6. Design landing pages that convert visitors into leads.
Landing pages are the perfect opportunity for you to target specific consumers. If you do them correctly, they’ll go to work for you collecting lead after lead after lead…
Your landing page is a place dedicated to converting website traffic based on an offer. That offer could be an ebook, a webinar, or a whole slew of other things. It doesn’t matter. The goal is to provide visitors with something that is valuable enough for them to provide you with their contact information.
7. Place calls to action on every page.
Every page on your website should have some sort of CTA that directs traffic to take action.
For example, at the bottom of the Iconic Digital Agency homepage, you’ll find a CTA encouraging visitors to request a consultation, if they have any questions.
And on our page about website design, we encourage visitors to download our marketing e-book, if they have questions about maintaining a blog or getting ROI from a website.
8. Use simple navigation for an increased user experience.
If visitors can’t find what they are looking for, then they’ll move on to a different site (likely a competitor’s).
In fact, 40% of website visitors will leave your site if it takes more than 3 seconds to load.
That’s a lot of missed opportunities. Top level navigation should be simple to understand and use. You might be tempted to fill every need or answer every question with a link in your navigation, but limiting it can help guide visitors even more.
Making the experience easier and simpler will help you avoid overwhelming visitors.
9. Don’t use distractions like videos or music that play automatically.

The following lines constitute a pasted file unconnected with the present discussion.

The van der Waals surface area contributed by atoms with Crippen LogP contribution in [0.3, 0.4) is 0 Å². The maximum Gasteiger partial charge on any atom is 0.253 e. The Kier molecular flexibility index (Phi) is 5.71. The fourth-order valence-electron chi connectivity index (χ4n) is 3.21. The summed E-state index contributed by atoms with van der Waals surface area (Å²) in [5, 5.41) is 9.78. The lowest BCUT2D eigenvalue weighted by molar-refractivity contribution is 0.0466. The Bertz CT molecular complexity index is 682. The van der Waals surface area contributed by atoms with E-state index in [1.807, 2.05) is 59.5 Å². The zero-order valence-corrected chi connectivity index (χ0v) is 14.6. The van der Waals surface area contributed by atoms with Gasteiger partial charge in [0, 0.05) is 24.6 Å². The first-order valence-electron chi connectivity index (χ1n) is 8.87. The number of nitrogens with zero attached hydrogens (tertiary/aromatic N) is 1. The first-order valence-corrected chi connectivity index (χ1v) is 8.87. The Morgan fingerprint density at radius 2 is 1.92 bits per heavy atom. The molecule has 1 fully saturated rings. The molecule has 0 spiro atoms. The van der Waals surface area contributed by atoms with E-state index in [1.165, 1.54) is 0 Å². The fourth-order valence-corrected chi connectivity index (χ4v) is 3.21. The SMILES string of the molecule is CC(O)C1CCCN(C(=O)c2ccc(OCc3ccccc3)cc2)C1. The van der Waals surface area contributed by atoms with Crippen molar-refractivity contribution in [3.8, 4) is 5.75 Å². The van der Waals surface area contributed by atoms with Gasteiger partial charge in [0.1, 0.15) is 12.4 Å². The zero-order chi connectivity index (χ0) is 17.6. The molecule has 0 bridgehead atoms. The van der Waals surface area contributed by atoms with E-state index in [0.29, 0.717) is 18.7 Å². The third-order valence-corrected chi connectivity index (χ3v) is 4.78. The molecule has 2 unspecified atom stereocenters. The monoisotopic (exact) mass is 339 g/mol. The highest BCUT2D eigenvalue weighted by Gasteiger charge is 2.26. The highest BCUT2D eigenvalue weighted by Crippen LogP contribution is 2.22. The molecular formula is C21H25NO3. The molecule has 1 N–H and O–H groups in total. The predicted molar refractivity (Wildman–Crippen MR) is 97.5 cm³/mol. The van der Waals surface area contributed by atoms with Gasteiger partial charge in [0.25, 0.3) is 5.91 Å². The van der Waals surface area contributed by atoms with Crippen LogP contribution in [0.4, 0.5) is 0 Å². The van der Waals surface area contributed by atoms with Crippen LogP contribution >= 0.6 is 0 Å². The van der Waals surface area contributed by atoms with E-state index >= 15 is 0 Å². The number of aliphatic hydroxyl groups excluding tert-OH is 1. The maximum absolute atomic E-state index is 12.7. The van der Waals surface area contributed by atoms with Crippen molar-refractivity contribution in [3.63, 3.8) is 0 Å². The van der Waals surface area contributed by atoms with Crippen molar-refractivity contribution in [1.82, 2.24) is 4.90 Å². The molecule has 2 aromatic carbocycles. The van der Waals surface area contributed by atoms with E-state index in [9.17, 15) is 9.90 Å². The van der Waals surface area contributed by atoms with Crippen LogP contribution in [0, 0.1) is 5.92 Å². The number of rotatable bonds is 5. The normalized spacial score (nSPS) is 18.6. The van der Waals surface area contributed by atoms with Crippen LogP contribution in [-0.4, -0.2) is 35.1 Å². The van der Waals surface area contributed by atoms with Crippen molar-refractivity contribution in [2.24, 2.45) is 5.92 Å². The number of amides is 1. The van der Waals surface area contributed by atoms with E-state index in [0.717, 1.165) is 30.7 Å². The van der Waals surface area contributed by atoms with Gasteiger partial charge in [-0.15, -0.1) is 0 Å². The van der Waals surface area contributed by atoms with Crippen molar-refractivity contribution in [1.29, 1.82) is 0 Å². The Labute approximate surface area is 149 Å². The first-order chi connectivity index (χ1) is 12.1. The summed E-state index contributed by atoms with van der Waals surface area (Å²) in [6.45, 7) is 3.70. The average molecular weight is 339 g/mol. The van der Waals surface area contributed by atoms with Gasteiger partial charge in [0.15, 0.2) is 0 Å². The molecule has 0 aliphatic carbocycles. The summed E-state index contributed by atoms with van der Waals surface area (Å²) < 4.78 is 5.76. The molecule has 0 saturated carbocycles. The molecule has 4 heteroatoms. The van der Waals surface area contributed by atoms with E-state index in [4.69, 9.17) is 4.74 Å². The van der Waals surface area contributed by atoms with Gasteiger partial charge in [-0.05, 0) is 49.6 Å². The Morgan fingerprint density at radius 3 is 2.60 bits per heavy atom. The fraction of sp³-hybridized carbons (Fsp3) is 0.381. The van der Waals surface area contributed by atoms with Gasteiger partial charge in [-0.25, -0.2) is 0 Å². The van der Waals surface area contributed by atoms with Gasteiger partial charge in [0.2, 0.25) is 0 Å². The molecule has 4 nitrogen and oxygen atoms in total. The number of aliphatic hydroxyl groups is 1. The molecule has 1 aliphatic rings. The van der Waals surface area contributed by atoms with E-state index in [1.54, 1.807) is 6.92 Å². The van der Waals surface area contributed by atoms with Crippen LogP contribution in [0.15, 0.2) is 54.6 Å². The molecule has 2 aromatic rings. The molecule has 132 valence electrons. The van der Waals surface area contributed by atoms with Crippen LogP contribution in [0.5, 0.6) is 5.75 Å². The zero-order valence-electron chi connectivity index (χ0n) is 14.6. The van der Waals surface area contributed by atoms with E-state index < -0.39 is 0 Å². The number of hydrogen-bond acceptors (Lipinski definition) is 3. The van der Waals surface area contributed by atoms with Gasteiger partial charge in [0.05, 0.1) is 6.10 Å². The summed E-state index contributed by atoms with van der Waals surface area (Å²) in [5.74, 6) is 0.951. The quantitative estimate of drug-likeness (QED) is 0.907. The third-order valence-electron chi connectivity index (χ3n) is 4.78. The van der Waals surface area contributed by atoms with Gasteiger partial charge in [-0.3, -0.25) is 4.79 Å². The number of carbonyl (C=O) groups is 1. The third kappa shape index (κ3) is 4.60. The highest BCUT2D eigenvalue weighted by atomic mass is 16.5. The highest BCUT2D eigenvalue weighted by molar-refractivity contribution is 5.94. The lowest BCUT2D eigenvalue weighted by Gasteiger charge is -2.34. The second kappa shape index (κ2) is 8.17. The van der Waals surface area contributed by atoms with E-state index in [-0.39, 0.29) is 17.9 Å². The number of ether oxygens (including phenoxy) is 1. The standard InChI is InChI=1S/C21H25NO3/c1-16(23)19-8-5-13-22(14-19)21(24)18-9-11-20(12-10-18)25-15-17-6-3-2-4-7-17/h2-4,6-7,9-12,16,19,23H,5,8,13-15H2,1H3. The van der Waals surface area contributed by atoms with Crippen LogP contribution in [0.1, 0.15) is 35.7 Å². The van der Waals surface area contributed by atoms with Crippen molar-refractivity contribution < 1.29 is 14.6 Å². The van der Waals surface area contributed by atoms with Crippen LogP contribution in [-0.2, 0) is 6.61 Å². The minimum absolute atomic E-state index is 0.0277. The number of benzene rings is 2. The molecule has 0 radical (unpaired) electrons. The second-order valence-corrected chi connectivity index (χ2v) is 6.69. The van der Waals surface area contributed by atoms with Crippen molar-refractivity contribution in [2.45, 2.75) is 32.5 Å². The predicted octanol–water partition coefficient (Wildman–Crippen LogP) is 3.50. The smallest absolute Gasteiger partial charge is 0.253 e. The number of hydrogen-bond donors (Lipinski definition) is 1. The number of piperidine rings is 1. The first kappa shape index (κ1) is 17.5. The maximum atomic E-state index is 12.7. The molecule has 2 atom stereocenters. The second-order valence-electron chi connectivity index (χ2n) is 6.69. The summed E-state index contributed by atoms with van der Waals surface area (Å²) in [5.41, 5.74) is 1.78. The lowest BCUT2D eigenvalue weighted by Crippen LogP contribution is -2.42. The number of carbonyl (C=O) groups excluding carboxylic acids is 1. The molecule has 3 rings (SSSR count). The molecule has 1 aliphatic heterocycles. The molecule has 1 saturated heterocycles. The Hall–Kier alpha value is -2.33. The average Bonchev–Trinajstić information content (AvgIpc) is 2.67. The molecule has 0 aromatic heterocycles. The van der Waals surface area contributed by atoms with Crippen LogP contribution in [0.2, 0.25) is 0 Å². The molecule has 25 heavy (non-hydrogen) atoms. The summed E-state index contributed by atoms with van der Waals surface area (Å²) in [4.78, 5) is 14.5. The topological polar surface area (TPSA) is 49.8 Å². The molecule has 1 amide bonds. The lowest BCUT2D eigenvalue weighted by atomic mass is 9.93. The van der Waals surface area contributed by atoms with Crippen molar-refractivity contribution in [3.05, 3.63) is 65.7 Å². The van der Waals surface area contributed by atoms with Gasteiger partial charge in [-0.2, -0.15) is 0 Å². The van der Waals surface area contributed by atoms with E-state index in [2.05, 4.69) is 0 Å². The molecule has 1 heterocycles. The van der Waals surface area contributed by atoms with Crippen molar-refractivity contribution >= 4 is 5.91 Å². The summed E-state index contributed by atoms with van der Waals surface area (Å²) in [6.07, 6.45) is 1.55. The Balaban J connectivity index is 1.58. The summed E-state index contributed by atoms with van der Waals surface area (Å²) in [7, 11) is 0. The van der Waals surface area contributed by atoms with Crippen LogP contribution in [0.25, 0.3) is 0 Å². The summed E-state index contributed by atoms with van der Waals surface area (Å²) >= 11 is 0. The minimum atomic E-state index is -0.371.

If you’re looking to create a retro (read “outdated”) website, then by all means, use autoplay music on your website. Better yet, don’t allow visitors to turn it off.
You can do that if you’re looking to drive traffic away from your site, too.
Music and videos that play automatically are a distraction from your message. If you want visitors to listen to something or watch a video, then direct them to it. Don’t force it on them.
10. Test your site.
Twice. Three times. Twenty times. Test it every day, even after it goes live. Testing your website on a regular basis will help ensure that everything is running smoothly. Here’s what you need to test:
- Responsive design
- Backend updates
- Site speed
- 404 pages
- 301 redirects
The list goes on and on and on. (We could probably fill up a couple of pages with things you need to be testing your website design for.)
There’s a lot that goes into building a website. It’s not as simple as purchasing a domain name, slapping some photos on a theme, and writing a catchy tagline.
Sure, your site needs a domain, awesome images, and impactful content, but it also needs to be optimized for search engines. It needs calls to action. It needs to be clear and your message needs to be strategically thought out. Doing it all on your own is rough.
You need a strategic marketing team full of web designers and content writers who can help you craft the perfect message and build a strategy that works.